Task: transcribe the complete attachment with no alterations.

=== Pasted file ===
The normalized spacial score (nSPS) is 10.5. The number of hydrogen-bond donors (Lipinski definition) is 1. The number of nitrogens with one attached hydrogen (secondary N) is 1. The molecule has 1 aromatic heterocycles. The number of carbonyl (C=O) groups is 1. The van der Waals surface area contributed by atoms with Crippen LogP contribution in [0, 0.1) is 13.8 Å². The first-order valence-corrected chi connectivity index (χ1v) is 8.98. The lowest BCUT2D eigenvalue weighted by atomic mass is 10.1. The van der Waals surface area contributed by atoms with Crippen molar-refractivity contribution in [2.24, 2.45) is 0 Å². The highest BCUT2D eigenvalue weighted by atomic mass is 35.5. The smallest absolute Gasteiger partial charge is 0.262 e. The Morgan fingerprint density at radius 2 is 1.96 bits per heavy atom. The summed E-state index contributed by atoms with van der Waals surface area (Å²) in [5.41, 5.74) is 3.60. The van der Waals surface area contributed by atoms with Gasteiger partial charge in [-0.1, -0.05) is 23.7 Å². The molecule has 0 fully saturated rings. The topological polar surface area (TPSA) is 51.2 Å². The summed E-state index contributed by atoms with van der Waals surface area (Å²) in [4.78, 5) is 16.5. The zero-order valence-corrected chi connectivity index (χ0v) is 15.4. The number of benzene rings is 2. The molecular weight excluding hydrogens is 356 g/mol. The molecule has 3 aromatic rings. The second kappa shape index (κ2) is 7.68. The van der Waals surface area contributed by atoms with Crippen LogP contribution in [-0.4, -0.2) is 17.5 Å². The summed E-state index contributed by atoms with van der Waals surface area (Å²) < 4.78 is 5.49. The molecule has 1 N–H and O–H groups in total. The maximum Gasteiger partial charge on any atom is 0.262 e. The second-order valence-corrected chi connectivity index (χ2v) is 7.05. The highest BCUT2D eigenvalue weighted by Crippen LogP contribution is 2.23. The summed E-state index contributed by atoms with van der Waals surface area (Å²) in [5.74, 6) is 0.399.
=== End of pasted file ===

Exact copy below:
The normalized spacial score (nSPS) is 10.5. The number of hydrogen-bond donors (Lipinski definition) is 1. The number of nitrogens with one attached hydrogen (secondary N) is 1. The molecule has 1 aromatic heterocycles. The number of carbonyl (C=O) groups is 1. The van der Waals surface area contributed by atoms with Crippen LogP contribution in [0, 0.1) is 13.8 Å². The first-order valence-corrected chi connectivity index (χ1v) is 8.98. The lowest BCUT2D eigenvalue weighted by atomic mass is 10.1. The van der Waals surface area contributed by atoms with Crippen molar-refractivity contribution in [2.24, 2.45) is 0 Å². The highest BCUT2D eigenvalue weighted by atomic mass is 35.5. The smallest absolute Gasteiger partial charge is 0.262 e. The Morgan fingerprint density at radius 2 is 1.96 bits per heavy atom. The summed E-state index contributed by atoms with van der Waals surface area (Å²) in [5.41, 5.74) is 3.60. The van der Waals surface area contributed by atoms with Gasteiger partial charge in [-0.1, -0.05) is 23.7 Å². The molecule has 0 fully saturated rings. The topological polar surface area (TPSA) is 51.2 Å². The summed E-state index contributed by atoms with van der Waals surface area (Å²) in [4.78, 5) is 16.5. The zero-order valence-corrected chi connectivity index (χ0v) is 15.4. The number of benzene rings is 2. The molecular weight excluding hydrogens is 356 g/mol. The molecule has 3 aromatic rings. The second kappa shape index (κ2) is 7.68. The van der Waals surface area contributed by atoms with Crippen LogP contribution in [-0.4, -0.2) is 17.5 Å². The summed E-state index contributed by atoms with van der Waals surface area (Å²) < 4.78 is 5.49. The molecule has 1 N–H and O–H groups in total. The maximum Gasteiger partial charge on any atom is 0.262 e. The second-order valence-corrected chi connectivity index (χ2v) is 7.05. The highest BCUT2D eigenvalue weighted by Crippen LogP contribution is 2.23. The summed E-state index contributed by atoms with van der Waals surface area (Å²) in [5.74, 6) is 0.399.